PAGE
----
Robbie Fulks: The Very Best of Robbie Fulks

Robbie Fulks

The Very Best of Robbie Fulks

Bloodshot Records

EVEN HIS SURNAME is best uttered with tongue in cheek--half punk expletive, half proletarian disclaimer. Aptly, the blend of insurgent country and brainy nihilist parodica that Americana-rocker Robbie Fulks delivers is about as off-off-Opry as it gets. A smart-alecky vet at 35, Fulks reveres all the requisite heroes of the No Depression nation, but, eschewing the hum-strum of postpunk alt-contrarians, he lights out for his own peculiar truck stop, one where They Might Be Giants might pick up the tab for Johnny Paycheck. Fulks recalls the noir country of New York's early Nineties Diesel Only collective--citified, small-room crowd-rilers like the Surreal McCoys and the Five Chinese Brothers, bands for whom an aching love of old-school form was always cut with cynical wit.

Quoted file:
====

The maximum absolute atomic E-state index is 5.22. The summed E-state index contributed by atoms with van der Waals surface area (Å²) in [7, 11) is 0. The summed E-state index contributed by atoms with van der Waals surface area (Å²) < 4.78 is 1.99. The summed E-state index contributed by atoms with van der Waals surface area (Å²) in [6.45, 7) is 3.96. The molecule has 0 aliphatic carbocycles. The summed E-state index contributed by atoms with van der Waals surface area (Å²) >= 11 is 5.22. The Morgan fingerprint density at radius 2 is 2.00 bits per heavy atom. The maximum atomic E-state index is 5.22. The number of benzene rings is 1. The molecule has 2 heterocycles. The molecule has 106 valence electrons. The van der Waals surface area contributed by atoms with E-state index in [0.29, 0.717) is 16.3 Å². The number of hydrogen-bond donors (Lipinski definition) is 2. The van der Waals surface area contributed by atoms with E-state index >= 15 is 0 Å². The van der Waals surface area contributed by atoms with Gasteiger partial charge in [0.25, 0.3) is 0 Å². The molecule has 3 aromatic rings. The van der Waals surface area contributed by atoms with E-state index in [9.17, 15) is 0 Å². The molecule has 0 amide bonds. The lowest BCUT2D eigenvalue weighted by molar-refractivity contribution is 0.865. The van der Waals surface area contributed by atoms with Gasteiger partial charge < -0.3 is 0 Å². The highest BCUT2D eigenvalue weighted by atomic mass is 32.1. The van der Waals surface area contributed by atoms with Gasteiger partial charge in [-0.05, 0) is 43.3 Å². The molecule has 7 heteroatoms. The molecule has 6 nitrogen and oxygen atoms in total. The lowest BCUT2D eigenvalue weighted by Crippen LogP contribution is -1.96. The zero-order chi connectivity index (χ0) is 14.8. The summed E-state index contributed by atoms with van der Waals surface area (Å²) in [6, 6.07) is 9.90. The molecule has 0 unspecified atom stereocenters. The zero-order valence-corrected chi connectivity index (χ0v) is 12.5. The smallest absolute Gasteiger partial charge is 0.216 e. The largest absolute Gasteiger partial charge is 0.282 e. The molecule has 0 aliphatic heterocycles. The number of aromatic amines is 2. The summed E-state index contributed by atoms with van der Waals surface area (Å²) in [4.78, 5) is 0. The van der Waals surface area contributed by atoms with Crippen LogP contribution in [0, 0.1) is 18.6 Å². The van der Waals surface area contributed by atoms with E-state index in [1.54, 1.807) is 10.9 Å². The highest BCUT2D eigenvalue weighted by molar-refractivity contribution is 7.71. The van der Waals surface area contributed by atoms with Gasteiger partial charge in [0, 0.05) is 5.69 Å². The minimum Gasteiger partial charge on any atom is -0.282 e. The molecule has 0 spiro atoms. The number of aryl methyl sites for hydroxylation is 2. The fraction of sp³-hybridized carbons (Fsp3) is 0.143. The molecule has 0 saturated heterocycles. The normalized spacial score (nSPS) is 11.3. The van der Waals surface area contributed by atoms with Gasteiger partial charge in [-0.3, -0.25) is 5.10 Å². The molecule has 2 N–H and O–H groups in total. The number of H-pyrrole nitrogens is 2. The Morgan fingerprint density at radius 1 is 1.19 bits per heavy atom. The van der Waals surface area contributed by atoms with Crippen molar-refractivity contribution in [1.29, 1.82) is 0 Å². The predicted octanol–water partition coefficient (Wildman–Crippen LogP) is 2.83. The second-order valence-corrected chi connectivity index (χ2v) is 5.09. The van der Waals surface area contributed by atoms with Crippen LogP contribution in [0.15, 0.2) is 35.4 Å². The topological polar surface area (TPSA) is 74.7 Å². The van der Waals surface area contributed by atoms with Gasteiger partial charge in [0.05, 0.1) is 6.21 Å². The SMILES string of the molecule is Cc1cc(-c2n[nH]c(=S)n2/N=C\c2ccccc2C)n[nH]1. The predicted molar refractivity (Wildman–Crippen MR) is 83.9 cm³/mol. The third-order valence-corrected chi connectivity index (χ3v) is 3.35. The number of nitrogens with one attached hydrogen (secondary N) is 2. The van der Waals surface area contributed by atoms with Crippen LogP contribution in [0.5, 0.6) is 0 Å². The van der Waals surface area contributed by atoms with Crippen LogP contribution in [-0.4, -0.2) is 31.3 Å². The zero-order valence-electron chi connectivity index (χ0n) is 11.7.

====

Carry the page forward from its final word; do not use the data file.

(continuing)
Live, Fulks is a perma-smile-inducing cataclysm of here-to-please showmanship laced with SAT vocab and dryly absurdist arsenic. His firecrackin' guitar chops shake full-throated hollers from rig rockers, his loyal spoof-target "Roots Rock Weirdoes," and Utne Readers alike. On wax, however, it doesn't always work out. The Very Best (a joke title for a collection of new/unreleased tracks) is Fulks's indie followup to a watered-down major-label disappointment, 1998's Let's Kill Saturday Night (Geffen). Gems include a desirous tribute to 1930s film comedienne Jean Arthur, which recasts a languid "Layla" coda as a perky chorus ("Space rockets and cell clones/Atom bombs and Picturephones/But God sure threw man a curve/When He made Jean Arthur"), as well as the Kelly Willis duet "Parallel Bars," in which a couple of small-town short fuses work through their spats by separately drinking themselves into reconciliation.

But while Fulks's dark comic sense and ambitious scenarios pass for genius live, taped playback reveals a strained vocal range, clichéd lyrical filler, and limited song structure. And you can't have that, not if you want to pull off a Mel Brooksian (read: disturbing) depth charge like "White Man's Bourbon," a randy National Geographic beat-off about how to get native with an African girl: "She was wild as a boar/She was pussy galore/She was tender as a little pup./Yeah, we fucked and we fucked for a full twelve hours/And she was only warmin' up." Nope, you can't have that.